Reproduction in animals


Published on

2nd year

Published in: Education
  • Be the first to comment

  • Be the first to like this

No Downloads
Total views
On SlideShare
From Embeds
Number of Embeds
Embeds 0
No embeds

No notes for slide

Reproduction in animals

  1. 1. • Reproduction is the biological process by which new individual organisms are produced.• Reproduction is a fundamental feature of all known life; each individual organism exists as the result of reproduction.• It is the process by which new organisms are generated. It is the mechanism of species continuation.
  2. 2. • Asexual reproduction is a primitive method of reproduction without participation of a mate, gamete or fertilization.• The common types of asexual reproduction in animals are:1. Fission (ex: Amoeba, Plasmodium)2. Budding (ex: Hydra, Sponges, Corals)3. Regeneration (ex: Worms, Echinoderms)4. Fragmentation (ex: Sponges)5. Parthenogenesis (Honey bees, Ants, Wasps)6. Cloning ( artificial method)
  3. 3. • Sexual reproduction is more common in unstable or unfavorable circumstances.• Significance1. It is important to avoid genetic monotony.2. It creates variations in species.3. New species facilitate evolution of organisms.• Necessities1. Gametogenesis (Formation of gametes)2. Mating or copulation (Contribution of gametes)3. Fertilization (Fusion of gametes)
  4. 4. • A pair of testes Cowpers gland• Epididymis• Vas deference• Urethra• Penis• Three types of accessory glands1. Seminal vesicles2. Prostate gland3. Cowper’s gland
  5. 5. Structure of TestesTestes (testicles):• These are small, solid, oval bodies packed with tightly coiled Seminiferous tubules which produce sperms and androgens (male sex hormones).• The most common androgen is called testosterone. Androgens cause males to develop male secondary sexual characteristics at puberty.Scrotum:• Before birth, testes descend down in a pouch like structure that hangs behind the penis.• It holds and protects the testes and allows the development of sperms at low temperature than body temperature.• It also contains numerous nerves and blood vessels.• The penis and scrotum makes the external genetalia.
  6. 6. • The testes consist of a mass of coiled tubes called semeniferous tubules in which the sperms are formed by meiosis. Cells lying between the semeniferous tubules produce the male sex hormone• When the sperm are produced they are stored in an about 6m long, thin tube, the where they become mature and motile before moving to the .• The two sperm ducts join the just below the bladder, which passes through the and transports both sperm and urine.
  7. 7. Accessory Glands• Three different glands may be involved in producing the secretions which mixes with sperm and make male genital fluid semen or seminal fluid. :When present they produce secretions that make up much of the volume of the semen, and transport and provide nutrients for the sperm.2. P :It produces an alkaline secretion that neutralizes the acidity of the male urethra and female vagina. It has various functions in different species. Its secretions may lubricate and neutralizes the acidity of urethra caused by the passage of urine.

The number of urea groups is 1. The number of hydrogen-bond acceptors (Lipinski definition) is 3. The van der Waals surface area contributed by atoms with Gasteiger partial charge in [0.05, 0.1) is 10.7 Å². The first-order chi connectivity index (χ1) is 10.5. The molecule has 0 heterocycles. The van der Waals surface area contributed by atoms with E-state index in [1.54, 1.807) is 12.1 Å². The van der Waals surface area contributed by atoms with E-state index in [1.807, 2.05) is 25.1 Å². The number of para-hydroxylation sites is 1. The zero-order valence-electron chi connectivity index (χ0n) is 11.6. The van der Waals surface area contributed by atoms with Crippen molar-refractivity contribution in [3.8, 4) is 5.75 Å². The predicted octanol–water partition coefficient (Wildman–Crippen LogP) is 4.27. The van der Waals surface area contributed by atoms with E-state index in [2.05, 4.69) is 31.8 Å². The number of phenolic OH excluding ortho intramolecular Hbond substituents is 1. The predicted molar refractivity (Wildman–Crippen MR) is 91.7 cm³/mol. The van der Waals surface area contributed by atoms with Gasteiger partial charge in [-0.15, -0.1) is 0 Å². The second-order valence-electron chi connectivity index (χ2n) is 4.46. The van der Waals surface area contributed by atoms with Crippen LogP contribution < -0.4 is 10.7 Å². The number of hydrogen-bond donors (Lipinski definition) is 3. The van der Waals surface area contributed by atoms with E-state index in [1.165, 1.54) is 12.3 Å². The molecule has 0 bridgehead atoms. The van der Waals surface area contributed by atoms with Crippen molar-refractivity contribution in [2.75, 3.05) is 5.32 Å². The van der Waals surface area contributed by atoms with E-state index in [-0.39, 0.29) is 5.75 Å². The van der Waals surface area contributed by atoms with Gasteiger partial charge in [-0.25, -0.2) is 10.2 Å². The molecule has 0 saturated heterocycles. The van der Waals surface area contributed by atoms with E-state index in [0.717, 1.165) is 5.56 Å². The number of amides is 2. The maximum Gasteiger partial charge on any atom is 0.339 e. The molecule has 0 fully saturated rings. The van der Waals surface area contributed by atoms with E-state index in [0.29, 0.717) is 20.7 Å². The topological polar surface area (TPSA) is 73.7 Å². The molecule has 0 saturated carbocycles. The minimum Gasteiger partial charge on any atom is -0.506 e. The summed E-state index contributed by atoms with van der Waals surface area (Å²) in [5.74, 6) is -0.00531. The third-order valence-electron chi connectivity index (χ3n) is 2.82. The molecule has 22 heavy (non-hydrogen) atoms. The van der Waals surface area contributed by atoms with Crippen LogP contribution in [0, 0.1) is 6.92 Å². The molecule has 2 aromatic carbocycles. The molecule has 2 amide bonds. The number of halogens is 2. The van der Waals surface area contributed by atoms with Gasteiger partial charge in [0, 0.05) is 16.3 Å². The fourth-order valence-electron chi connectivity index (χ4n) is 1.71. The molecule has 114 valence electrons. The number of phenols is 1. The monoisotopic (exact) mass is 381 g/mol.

8. 8. Spermatogenesis
  9. 9. Structure of a SpermA Sperm consists of three parts:a head consisting mainly of the nucleus,a midpiece containing many mitochondriato provide the energy and a tail thatprovides propulsion. tail
  10. 10. • A pair of ovaries• Fallopian funnel• Uterus• Cervix• Vagina
  11. 11. • The ovaries are a pair of oval or almond-shaped structures which lie on either side of the uterus and just below the opening to the fallopian tubes.• In addition to producing eggs or "ova," the ovaries produce female sex hormones called estrogen and progesterone.• The ovaries, unlike the testes, does not manufacture the sex cells rather 200,000 oocytes are present in each ovary at the time of birth which are contained in sac-like depressions in the ovaries.
  12. 12. • The fallopian tube extends from the uterus to the ovary. This tube carries eggs and sperm and is where fertilization of the egg, or "ovum" takes place.• The fallopian tubes lie in the pelvic portion of the abdominal cavity and each tube reaches from an ovary to become the upper part of the uterus.• This funnel-shaped tube is about three inches in length. The larger end of the funnel is divided into feathery, finger-like projections which lie close to the ovary.• Their beating projections, along with muscle contractions, force the ovum down the funnels small end, which opens into the uterus.
  13. 13. The Uterus• The uterus is a hollow, pear-shaped organ that is the home to a developing fetus.• The uterus is divided into two parts: the , which is the lower part that opens into the vagina, and the main body of the uterus, called the• The lower one-third of the uterus is the tubular "cervix," which extends downward into the upper portion of the vagina.
  14. 14. • The vagina is a muscular passage which forms a part of the female sex organs and which connects the neck of the uterus called cervix with the external genitals.• The vagina has three functions:1. as a reception for the sperms2. as outlet for blood during menstruation3. as a passageway for the delivery of feotus at birth.
  15. 15. Oogenesis